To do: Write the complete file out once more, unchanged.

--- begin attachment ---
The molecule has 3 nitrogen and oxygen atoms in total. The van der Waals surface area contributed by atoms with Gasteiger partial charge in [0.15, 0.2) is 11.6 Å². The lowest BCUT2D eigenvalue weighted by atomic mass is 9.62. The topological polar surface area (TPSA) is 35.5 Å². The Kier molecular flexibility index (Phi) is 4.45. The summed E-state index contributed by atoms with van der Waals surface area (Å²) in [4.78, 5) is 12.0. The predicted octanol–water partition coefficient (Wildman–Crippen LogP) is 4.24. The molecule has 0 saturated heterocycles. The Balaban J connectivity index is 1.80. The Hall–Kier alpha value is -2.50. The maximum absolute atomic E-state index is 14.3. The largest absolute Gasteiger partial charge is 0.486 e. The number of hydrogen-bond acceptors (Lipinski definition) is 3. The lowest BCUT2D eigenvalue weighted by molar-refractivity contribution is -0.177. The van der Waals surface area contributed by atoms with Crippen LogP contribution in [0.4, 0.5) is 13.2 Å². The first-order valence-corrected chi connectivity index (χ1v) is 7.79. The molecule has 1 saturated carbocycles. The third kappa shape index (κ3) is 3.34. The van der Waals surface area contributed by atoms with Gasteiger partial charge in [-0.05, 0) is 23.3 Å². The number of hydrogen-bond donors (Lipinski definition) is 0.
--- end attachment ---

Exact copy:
The molecule has 3 nitrogen and oxygen atoms in total. The van der Waals surface area contributed by atoms with Gasteiger partial charge in [0.15, 0.2) is 11.6 Å². The lowest BCUT2D eigenvalue weighted by atomic mass is 9.62. The topological polar surface area (TPSA) is 35.5 Å². The Kier molecular flexibility index (Phi) is 4.45. The summed E-state index contributed by atoms with van der Waals surface area (Å²) in [4.78, 5) is 12.0. The predicted octanol–water partition coefficient (Wildman–Crippen LogP) is 4.24. The molecule has 0 saturated heterocycles. The Balaban J connectivity index is 1.80. The Hall–Kier alpha value is -2.50. The maximum absolute atomic E-state index is 14.3. The largest absolute Gasteiger partial charge is 0.486 e. The number of hydrogen-bond acceptors (Lipinski definition) is 3. The lowest BCUT2D eigenvalue weighted by molar-refractivity contribution is -0.177. The van der Waals surface area contributed by atoms with Crippen LogP contribution in [0.4, 0.5) is 13.2 Å². The first-order valence-corrected chi connectivity index (χ1v) is 7.79. The molecule has 1 saturated carbocycles. The third kappa shape index (κ3) is 3.34. The van der Waals surface area contributed by atoms with Gasteiger partial charge in [-0.05, 0) is 23.3 Å². The number of hydrogen-bond donors (Lipinski definition) is 0.